Joint DNR, Forest Service burns benefit rare species
Plants, animals reestablished in wooded areas across Georgia
SOCIAL CIRCLE — Recent prescribed fire collaborations between the Georgia Department of Natural Resources and the U. S. Forest Service will help restore rare species such as the smooth purple coneflower and Bachman’s sparrow in Georgia.
Approximately 4,000 acres were burned during a threeday period in mid- March in habitats ranging from the upper Piedmont to the Blue Ridge ecoregions.
The burns were designed to improve habitat for several rare species; restore oak, shortleaf pine and pitch pine woodlands; and reduce fuels that could feed wildfires.
“ These burns represent an excellent example of quality ecological work and interagency coordination between the DNR’s Nongame Conservation Section and the U. S. Forest Service,” said Mincy Moffett, a DNR wildlife biologist and botanist who helped with the burns.
Species such as the federally endangered smooth purple coneflower ( Echinacea laevigata) historically relied on wildfire, windthrow or trees uprooted by wind, ice storms, and large herbivores to maintain the conditions required for survival.
Because of the plant’s need for full sunlight to bloom and make fruits, fires are necessary to prevent encroachment of habitat by shade- producing woody shrubs and trees.
In the past, smooth purple coneflowers were found in naturally occurring forest openings and thinly canopied woodlands, areas that have been largely destroyed through agricultural clearing, residential and industrial development and fire suppression.
Smooth purple coneflower populations exist on only 25 sites in two counties in Northeastern Georgia — Habersham and Stephens. Because of the coneflower’s need for sun, most remnant populations are found on the edges of roads where the canopy has been opened artificially.
Approximately 115 acres near Toccoa in Stephens County were included in the recent burns as part of an ongoing Coneflower Restoration Project.
Prescribed fire was especially important at this site because a tornado swept through in 2003. The resulting debris and thick re- sprouting shrubs were starting to shade out coneflowers.
Approximately 80 percent of the remaining coneflower sites occur on Forest Service land.
The Forest Service and the DNR are working together to aid in the species’ recovery as required by the Endangered Species Act.
DNR and Forest Service officials consider the burns a success.
“ The burns went very well,” said Tom Anderson, forest fire management officer for the Chattahoochee- Oconee National Forest and a 38year Forest Service veteran. “ Resources from the DNR are a definite asset. Without their assistance these burns would have been hard to successfully complete.
“ We will definitely be working together more in the future.”
The Forest Service has a history of collaborating with the DNR’s Game Management Section for prescribed burns on wildlife management areas within the national forest. But the March burns represent the first time the Forest Service has worked with the Nongame Conservation Section, another part of the DNR’s Wildlife Resources Division.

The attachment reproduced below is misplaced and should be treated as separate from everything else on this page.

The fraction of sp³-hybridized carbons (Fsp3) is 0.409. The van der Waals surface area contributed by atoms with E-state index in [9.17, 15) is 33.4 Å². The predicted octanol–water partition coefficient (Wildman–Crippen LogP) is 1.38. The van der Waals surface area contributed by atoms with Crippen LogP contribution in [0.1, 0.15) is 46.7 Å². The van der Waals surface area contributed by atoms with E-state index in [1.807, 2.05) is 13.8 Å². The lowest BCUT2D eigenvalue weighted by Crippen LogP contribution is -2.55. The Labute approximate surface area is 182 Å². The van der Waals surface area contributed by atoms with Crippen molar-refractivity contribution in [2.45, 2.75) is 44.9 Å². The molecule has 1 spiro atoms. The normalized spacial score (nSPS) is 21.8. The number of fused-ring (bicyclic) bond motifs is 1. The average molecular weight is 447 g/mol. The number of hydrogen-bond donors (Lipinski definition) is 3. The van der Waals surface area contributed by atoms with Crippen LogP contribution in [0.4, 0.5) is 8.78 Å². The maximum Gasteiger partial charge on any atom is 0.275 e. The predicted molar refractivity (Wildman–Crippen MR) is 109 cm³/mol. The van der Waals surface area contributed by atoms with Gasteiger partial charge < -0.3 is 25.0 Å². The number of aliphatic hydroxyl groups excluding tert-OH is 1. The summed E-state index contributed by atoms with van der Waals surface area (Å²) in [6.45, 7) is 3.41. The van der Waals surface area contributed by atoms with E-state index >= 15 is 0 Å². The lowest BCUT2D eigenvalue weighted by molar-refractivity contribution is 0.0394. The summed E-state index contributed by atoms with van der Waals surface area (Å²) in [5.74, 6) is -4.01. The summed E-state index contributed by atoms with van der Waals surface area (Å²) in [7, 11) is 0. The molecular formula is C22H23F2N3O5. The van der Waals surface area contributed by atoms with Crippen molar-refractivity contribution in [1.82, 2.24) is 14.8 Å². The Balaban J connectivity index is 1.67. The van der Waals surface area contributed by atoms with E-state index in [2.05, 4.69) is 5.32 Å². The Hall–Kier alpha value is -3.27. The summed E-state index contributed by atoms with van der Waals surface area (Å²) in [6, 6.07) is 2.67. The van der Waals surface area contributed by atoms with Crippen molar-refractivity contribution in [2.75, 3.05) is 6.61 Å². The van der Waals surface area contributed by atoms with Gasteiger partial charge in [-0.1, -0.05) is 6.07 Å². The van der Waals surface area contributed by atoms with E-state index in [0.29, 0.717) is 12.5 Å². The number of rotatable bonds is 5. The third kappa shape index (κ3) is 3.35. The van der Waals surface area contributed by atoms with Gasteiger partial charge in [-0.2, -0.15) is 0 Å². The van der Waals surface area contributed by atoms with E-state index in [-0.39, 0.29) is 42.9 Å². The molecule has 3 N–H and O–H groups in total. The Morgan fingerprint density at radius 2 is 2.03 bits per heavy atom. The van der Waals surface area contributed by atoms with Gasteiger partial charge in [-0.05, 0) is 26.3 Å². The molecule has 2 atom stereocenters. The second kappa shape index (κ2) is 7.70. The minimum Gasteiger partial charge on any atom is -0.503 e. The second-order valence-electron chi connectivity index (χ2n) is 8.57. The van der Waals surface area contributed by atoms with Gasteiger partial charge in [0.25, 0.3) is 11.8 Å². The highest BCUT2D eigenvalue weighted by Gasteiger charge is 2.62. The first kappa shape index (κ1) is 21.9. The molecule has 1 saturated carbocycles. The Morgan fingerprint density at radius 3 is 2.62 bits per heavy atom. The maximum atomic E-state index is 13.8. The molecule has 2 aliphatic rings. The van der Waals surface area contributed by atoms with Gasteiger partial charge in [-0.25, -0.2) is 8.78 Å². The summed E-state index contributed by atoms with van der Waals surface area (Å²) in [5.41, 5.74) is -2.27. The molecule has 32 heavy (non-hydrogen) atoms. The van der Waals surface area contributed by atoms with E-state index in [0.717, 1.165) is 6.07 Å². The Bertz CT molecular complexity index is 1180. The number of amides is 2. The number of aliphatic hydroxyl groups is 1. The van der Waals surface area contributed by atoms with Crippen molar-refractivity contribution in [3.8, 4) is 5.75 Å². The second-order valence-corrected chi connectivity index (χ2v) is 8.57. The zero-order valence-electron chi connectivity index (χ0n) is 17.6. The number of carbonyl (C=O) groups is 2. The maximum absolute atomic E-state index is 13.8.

Having a common goal of species recovery is a key aspect of the partnership. The Forest Service burns approximately 16,000 acres every year in Oconee National Forest in a plan designed to aid the recovery of the red- cockaded woodpecker, another federally listed endangered species.
“ We’re all in this together,” Anderson said.
Another partner and supporter in prescribed fire is the Georgia Forestry Commission, the agency in Georgia responsible for outdoor fire activity. The commission works closely with the Forest Service and the DNR to conduct burns.
“ It’s one of the best and most economical ways to manage our forest lands and ecosystems and minimize the risk of damaging wildfire,” said Neal Edmondson, prescribed fire program manager for the Georgia Forestry
Winged wonder: Commission. “ It is a safe way to apply a natural process that in turn will benefit our common goal of habitat restoration and species recovery.”
Buying a wildlife license plate or making a donation via the “ Give Wildlife a Chance” State Income Tax Checkoff supports the work done by seasonal burn crews in Georgia, including projects like coneflower restoration.
The tax checkoff and sales of bald eagle and hummingbird tags provide vital funding for the Nongame Conservation Section. Projects vary from monitoring sea turtles to promoting awareness of prescribed fires as a tool for promoting healthy forests.
Wildlife license plates are available for $ 25 at all county tag offices. Tags also can be bought by checking the wildlife license plate box on mail- in registration forms. Visit http:// mvd. dor. ga. gov/ tags for online renewals.
The checkoff is another easy way to support nongame conservation. Simply fill in a dollar amount on line 26 of the long tax form ( Form 500) or line 10 of the short form ( Form 500EZ).
The color purple:
A biologist gently holds a Bachman’s sparrow, which prescribed burns are helping to restore in Georgia.
The smooth purple coneflower is one of the plant species returning to Georgia in greater numbers due to Georgia DNR and Forest Service prescribed burns.